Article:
Mata'afa Faumuina Fiame Mulinu'u I

From Wikipedia, the free encyclopedia
Jump to: navigation, search
Mata'afa Faumuina Fiame Mulinu'u I (centre, facing camera), 1930

Mata'afa Faumuina Fiame Mulinu'u I (died 1948) was a high chief of Samoa and a leader of the country's pro-independence Mau movement during the early 1900s. He became the President of the Mau following the death of high chief and leader Tupua Tamasese Lealofi III in 1929.[1]

He was the holder of high-ranking ali'i chiefly titles, Mata'afa, Fiame from Lotofaga and Faumuina from Lepea. His wife Fa'amusami, was the daughter of paramount chief Malietoa Laupepa.

His son, Fiame Mata'afa Faumuina Mulinu’u II (1921–1975) became the first Prime Minister of Samoa at the country's independence from New Zealand colonial administration.[1] His granddaughter, Fiame Naomi Mata'afa is a high-ranking chief and a long serving cabinet minister in the Samoan government.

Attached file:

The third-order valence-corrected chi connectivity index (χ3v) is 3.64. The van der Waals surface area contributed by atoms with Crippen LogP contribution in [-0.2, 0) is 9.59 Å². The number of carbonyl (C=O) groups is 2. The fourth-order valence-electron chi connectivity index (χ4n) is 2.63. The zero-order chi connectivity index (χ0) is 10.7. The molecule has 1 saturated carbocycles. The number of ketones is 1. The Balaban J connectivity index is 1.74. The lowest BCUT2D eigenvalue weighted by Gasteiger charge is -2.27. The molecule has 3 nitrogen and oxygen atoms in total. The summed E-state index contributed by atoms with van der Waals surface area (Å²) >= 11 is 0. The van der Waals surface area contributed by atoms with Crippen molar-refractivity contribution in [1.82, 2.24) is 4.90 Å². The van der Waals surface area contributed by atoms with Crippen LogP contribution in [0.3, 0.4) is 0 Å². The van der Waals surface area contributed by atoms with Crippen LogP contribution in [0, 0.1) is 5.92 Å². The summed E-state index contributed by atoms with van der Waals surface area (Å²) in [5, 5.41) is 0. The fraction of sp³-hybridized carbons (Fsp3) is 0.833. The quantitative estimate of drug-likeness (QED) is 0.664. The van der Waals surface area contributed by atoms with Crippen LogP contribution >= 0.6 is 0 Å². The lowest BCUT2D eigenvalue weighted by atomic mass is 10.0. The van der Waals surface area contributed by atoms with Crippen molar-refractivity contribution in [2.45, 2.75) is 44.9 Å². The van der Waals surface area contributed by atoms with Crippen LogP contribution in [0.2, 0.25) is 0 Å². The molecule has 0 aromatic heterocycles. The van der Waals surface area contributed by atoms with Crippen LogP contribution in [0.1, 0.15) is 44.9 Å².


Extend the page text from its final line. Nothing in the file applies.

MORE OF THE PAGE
Mau carrying the coffin of Tupua Tamasese Lealofi III. Standing to the right wearing a single white stripe on his lava-lava, the Mau uniform, is Mata'afa Faumuina Fiame Mulinu'u I.

As a leader of the Mau, he was one of the wounded[2] during a peaceful Mau procession in the capital Apia on 28 December 1929 when New Zealand police fired into the crowd and resulting in a day of violence that saw up to 11 Samoans and a New Zealand constable killed.[3] The date is referred to as Black Saturday in Samoa's history.

See also[edit]


  1. ^ a b Tuimalealiʻifano, Morgan A. (2006). O tama a ʻāiga: the politics of succession to Sāmoa's paramount titles. University of the South Pacific. p. 23. ISBN 982-02-0377-5. Retrieved 21 February 2010. 
  2. ^ "Tapuitea, Historical Notes" (PDF). Government of American Samoa. Vol. 3, No.50. Archived from the original (PDF) on October 7, 2009. Retrieved 21 February 2009. 
  3. ^